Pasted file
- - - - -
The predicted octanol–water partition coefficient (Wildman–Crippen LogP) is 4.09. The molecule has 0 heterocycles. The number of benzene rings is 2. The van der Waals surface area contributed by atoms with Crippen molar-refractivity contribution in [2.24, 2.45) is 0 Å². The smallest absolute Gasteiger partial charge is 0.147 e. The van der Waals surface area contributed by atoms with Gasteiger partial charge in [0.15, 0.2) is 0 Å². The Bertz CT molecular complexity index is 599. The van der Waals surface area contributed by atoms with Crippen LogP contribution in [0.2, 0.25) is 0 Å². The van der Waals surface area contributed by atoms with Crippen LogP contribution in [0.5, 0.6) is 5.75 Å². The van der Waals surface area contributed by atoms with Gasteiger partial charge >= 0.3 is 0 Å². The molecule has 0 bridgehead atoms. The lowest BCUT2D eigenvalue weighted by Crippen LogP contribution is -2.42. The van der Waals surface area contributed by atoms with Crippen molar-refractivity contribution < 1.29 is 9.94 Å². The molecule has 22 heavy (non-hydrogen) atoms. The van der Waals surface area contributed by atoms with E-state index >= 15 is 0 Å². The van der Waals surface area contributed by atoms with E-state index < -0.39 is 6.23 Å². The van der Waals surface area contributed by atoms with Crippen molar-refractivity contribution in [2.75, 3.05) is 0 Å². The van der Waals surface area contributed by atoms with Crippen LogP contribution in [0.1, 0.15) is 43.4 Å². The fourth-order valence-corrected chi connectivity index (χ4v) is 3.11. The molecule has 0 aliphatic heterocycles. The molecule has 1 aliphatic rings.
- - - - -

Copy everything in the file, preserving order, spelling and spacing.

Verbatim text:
The predicted octanol–water partition coefficient (Wildman–Crippen LogP) is 4.09. The molecule has 0 heterocycles. The number of benzene rings is 2. The van der Waals surface area contributed by atoms with Crippen molar-refractivity contribution in [2.24, 2.45) is 0 Å². The smallest absolute Gasteiger partial charge is 0.147 e. The van der Waals surface area contributed by atoms with Gasteiger partial charge in [0.15, 0.2) is 0 Å². The Bertz CT molecular complexity index is 599. The van der Waals surface area contributed by atoms with Crippen LogP contribution in [0.2, 0.25) is 0 Å². The van der Waals surface area contributed by atoms with Crippen LogP contribution in [0.5, 0.6) is 5.75 Å². The van der Waals surface area contributed by atoms with Gasteiger partial charge >= 0.3 is 0 Å². The molecule has 0 bridgehead atoms. The lowest BCUT2D eigenvalue weighted by Crippen LogP contribution is -2.42. The van der Waals surface area contributed by atoms with Crippen molar-refractivity contribution < 1.29 is 9.94 Å². The molecule has 22 heavy (non-hydrogen) atoms. The van der Waals surface area contributed by atoms with E-state index >= 15 is 0 Å². The van der Waals surface area contributed by atoms with E-state index < -0.39 is 6.23 Å². The van der Waals surface area contributed by atoms with Crippen molar-refractivity contribution in [2.75, 3.05) is 0 Å². The van der Waals surface area contributed by atoms with Crippen LogP contribution in [0.1, 0.15) is 43.4 Å². The fourth-order valence-corrected chi connectivity index (χ4v) is 3.11. The molecule has 0 aliphatic heterocycles. The molecule has 1 aliphatic rings.